Dynamic EMG analysis of anterior cruciate deficient legs with and without bracing during cutting

Thomas P. Branch, Robert Hunter, Max Donath

Research output: Contribution to journalArticlepeer-review

144 Scopus citations

Abstract

The purpose of this research was to determine if bracing altered muscle firing amplitude, duration, or timing, creating improved dynamic stability. We hypothesized that a derotational knee brace improved the stability of an ACL deficient knee by augmenting limb proprioception, causing hamstring muscles to increase in activity and/or to contract earlier during a side-step cut. Ten subjects with documented unilateral isolated ACL deficient knees and five normal controls participated. A strap dominant brace (Lenox Hill, Lenox Hill Brace, Inc., Long Island City, NY) and a shell dominant brace (CTi, Innovation Sports, Irvine, CA) were selected for study. Using footswitches and dynamic EMG, we tested each subject during performance of a side-step cutting maneuver. Subjects completed 15 trials: 5 without bracing, 5 with the strap dominant brace, and 5 with the shell dominant brace. Normals cut 10 times each on their dominant limb. In swing phase, subjects had 38% more and 32% higher lateral hamstring EMG activity than normals; instance phase, subjects had less quadriceps and gastrocnemius activity but more medial hamstring activity. When braced during stance phase, the ACL deficient legs demonstrated a further reduction of 18% in quadriceps total activity and 14% in peak activity compared to the unbraced situation. The hamstrings showed a concomitant decrease of 18% in total activity. No timing differences were noted between the braced and unbraced conditions during swing or stance phase. Clinically, the increase in hamstring activity and de crease in quadriceps activity found during the subjects’ stance phase could have a protective effect on the unstable knee due to the increased activity of muscles that work synergistically with the ACL to control ante rior tibial translation. The reduced activity of antagonist muscles could enhance this effect. Bracing did not alter the relative EMG activity nor did it change firing patterns compared to the unbraced situation. All muscles showed a similar reduction in activity, suggesting that these braces did not have a proprioceptive influence.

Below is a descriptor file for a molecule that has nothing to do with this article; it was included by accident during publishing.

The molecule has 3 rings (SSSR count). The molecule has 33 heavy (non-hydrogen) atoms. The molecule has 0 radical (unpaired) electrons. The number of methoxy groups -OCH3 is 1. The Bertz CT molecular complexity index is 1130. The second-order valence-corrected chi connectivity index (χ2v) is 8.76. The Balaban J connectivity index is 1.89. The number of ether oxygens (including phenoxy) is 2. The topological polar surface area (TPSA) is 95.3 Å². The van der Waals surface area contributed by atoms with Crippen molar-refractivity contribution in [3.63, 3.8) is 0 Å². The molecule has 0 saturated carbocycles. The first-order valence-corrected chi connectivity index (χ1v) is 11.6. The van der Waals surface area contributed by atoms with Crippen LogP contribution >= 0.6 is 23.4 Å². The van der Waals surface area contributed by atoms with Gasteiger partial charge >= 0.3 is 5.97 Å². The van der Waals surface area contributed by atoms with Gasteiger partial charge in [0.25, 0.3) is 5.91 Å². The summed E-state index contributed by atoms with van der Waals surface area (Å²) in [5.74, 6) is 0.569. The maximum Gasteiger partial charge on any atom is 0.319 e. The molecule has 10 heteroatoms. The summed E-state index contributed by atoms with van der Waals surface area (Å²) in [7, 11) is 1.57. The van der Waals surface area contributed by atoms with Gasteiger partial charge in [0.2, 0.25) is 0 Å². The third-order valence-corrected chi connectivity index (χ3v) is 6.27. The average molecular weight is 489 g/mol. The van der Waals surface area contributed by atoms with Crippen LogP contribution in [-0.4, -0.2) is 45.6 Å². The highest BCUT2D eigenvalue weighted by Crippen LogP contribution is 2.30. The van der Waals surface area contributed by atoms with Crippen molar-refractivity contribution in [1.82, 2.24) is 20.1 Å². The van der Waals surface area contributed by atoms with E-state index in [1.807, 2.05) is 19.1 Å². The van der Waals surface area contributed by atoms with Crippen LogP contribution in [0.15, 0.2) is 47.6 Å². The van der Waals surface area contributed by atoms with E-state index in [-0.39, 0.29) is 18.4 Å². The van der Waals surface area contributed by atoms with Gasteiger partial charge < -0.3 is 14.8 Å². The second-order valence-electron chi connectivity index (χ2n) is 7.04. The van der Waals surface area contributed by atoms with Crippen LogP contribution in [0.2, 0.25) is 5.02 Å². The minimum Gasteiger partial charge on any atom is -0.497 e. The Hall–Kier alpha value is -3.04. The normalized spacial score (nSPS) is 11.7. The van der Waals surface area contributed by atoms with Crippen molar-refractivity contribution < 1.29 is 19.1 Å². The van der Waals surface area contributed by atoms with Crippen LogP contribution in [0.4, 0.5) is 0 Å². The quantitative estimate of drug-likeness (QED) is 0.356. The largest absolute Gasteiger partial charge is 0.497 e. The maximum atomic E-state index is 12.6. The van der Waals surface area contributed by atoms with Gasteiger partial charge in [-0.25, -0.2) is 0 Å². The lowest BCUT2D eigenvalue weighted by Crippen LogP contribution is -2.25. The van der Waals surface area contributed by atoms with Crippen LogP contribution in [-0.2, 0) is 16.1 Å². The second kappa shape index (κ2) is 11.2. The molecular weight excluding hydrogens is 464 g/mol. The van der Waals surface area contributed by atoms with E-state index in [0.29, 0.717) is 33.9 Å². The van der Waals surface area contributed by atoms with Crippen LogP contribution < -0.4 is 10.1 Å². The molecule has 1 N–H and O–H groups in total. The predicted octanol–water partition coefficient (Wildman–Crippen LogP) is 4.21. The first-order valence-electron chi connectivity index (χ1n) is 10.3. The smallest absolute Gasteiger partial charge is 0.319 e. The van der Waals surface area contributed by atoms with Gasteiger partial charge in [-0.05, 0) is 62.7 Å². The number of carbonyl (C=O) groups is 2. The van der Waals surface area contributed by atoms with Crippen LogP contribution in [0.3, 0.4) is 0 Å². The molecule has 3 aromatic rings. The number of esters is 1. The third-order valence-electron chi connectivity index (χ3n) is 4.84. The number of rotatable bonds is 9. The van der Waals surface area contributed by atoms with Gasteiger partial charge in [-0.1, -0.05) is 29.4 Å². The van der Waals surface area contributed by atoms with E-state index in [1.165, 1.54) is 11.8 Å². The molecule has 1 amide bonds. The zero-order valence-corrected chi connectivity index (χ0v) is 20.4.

Original languageEnglish (US)
Pages (from-to)35-41
Number of pages7
JournalThe American Journal of Sports Medicine
Volume17
Issue number1
DOIs
StatePublished - Jan 1989

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